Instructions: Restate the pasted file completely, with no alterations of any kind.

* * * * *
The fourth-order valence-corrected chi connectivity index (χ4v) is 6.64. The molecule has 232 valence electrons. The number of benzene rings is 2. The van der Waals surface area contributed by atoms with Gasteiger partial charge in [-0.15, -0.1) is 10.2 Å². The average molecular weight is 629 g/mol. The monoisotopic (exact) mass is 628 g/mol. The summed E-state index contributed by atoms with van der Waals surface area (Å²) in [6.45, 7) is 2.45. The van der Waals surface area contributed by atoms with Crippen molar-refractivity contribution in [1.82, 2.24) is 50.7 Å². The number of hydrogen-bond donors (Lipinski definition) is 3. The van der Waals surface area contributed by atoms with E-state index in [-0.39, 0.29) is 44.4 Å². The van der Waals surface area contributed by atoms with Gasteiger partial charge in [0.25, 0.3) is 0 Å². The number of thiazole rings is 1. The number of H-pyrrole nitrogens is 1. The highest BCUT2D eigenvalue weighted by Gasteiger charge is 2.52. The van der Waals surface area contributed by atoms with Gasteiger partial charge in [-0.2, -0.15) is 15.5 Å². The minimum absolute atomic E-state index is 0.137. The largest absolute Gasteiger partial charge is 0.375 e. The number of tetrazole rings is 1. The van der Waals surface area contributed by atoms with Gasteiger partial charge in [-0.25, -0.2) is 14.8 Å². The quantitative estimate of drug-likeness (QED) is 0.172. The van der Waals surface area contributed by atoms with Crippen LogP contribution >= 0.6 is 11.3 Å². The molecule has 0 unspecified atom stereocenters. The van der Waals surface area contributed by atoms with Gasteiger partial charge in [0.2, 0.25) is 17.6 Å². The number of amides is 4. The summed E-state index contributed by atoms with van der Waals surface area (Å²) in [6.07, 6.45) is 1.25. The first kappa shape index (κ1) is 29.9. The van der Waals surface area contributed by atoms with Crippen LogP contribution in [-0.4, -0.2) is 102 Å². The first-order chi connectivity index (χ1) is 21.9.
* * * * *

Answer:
The fourth-order valence-corrected chi connectivity index (χ4v) is 6.64. The molecule has 232 valence electrons. The number of benzene rings is 2. The van der Waals surface area contributed by atoms with Gasteiger partial charge in [-0.15, -0.1) is 10.2 Å². The average molecular weight is 629 g/mol. The monoisotopic (exact) mass is 628 g/mol. The summed E-state index contributed by atoms with van der Waals surface area (Å²) in [6.45, 7) is 2.45. The van der Waals surface area contributed by atoms with Crippen molar-refractivity contribution in [1.82, 2.24) is 50.7 Å². The number of hydrogen-bond donors (Lipinski definition) is 3. The van der Waals surface area contributed by atoms with E-state index in [-0.39, 0.29) is 44.4 Å². The van der Waals surface area contributed by atoms with Gasteiger partial charge in [0.25, 0.3) is 0 Å². The number of thiazole rings is 1. The number of H-pyrrole nitrogens is 1. The highest BCUT2D eigenvalue weighted by Gasteiger charge is 2.52. The van der Waals surface area contributed by atoms with Gasteiger partial charge in [-0.2, -0.15) is 15.5 Å². The minimum absolute atomic E-state index is 0.137. The largest absolute Gasteiger partial charge is 0.375 e. The number of tetrazole rings is 1. The van der Waals surface area contributed by atoms with Gasteiger partial charge in [-0.25, -0.2) is 14.8 Å². The quantitative estimate of drug-likeness (QED) is 0.172. The van der Waals surface area contributed by atoms with Crippen LogP contribution >= 0.6 is 11.3 Å². The molecule has 0 unspecified atom stereocenters. The van der Waals surface area contributed by atoms with Gasteiger partial charge in [0.2, 0.25) is 17.6 Å². The number of amides is 4. The summed E-state index contributed by atoms with van der Waals surface area (Å²) in [6.07, 6.45) is 1.25. The first kappa shape index (κ1) is 29.9. The van der Waals surface area contributed by atoms with Crippen LogP contribution in [-0.4, -0.2) is 102 Å². The first-order chi connectivity index (χ1) is 21.9.